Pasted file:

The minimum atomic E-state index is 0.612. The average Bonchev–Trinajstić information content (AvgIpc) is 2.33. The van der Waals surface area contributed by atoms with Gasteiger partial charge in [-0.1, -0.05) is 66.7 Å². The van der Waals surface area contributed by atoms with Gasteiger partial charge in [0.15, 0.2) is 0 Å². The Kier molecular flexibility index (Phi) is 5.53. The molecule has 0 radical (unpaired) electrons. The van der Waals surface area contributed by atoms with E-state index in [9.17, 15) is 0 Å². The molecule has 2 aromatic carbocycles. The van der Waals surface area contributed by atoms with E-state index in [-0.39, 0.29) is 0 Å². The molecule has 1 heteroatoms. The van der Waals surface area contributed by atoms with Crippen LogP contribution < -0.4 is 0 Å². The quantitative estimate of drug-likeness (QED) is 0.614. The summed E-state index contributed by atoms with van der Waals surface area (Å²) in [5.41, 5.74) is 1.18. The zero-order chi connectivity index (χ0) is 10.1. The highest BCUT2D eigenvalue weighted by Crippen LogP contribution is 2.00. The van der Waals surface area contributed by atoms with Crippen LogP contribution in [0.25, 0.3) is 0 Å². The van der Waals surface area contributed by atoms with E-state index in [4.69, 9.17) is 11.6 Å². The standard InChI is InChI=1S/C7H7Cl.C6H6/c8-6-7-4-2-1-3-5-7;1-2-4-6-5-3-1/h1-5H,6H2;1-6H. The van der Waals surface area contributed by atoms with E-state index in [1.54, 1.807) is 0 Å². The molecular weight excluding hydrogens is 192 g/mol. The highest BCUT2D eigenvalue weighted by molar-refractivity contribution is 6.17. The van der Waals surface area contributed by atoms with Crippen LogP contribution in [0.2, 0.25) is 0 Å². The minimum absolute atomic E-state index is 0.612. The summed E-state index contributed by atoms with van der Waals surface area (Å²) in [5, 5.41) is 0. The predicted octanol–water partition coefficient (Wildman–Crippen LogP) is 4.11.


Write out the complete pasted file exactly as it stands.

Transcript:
The minimum atomic E-state index is 0.612. The average Bonchev–Trinajstić information content (AvgIpc) is 2.33. The van der Waals surface area contributed by atoms with Gasteiger partial charge in [-0.1, -0.05) is 66.7 Å². The van der Waals surface area contributed by atoms with Gasteiger partial charge in [0.15, 0.2) is 0 Å². The Kier molecular flexibility index (Phi) is 5.53. The molecule has 0 radical (unpaired) electrons. The van der Waals surface area contributed by atoms with E-state index in [9.17, 15) is 0 Å². The molecule has 2 aromatic carbocycles. The van der Waals surface area contributed by atoms with E-state index in [-0.39, 0.29) is 0 Å². The molecule has 1 heteroatoms. The van der Waals surface area contributed by atoms with Crippen LogP contribution < -0.4 is 0 Å². The quantitative estimate of drug-likeness (QED) is 0.614. The summed E-state index contributed by atoms with van der Waals surface area (Å²) in [5.41, 5.74) is 1.18. The zero-order chi connectivity index (χ0) is 10.1. The highest BCUT2D eigenvalue weighted by Crippen LogP contribution is 2.00. The van der Waals surface area contributed by atoms with Crippen LogP contribution in [0.25, 0.3) is 0 Å². The van der Waals surface area contributed by atoms with E-state index in [4.69, 9.17) is 11.6 Å². The standard InChI is InChI=1S/C7H7Cl.C6H6/c8-6-7-4-2-1-3-5-7;1-2-4-6-5-3-1/h1-5H,6H2;1-6H. The van der Waals surface area contributed by atoms with E-state index in [1.54, 1.807) is 0 Å². The molecular weight excluding hydrogens is 192 g/mol. The highest BCUT2D eigenvalue weighted by molar-refractivity contribution is 6.17. The van der Waals surface area contributed by atoms with Crippen LogP contribution in [0.2, 0.25) is 0 Å². The minimum absolute atomic E-state index is 0.612. The summed E-state index contributed by atoms with van der Waals surface area (Å²) in [5, 5.41) is 0. The predicted octanol–water partition coefficient (Wildman–Crippen LogP) is 4.11.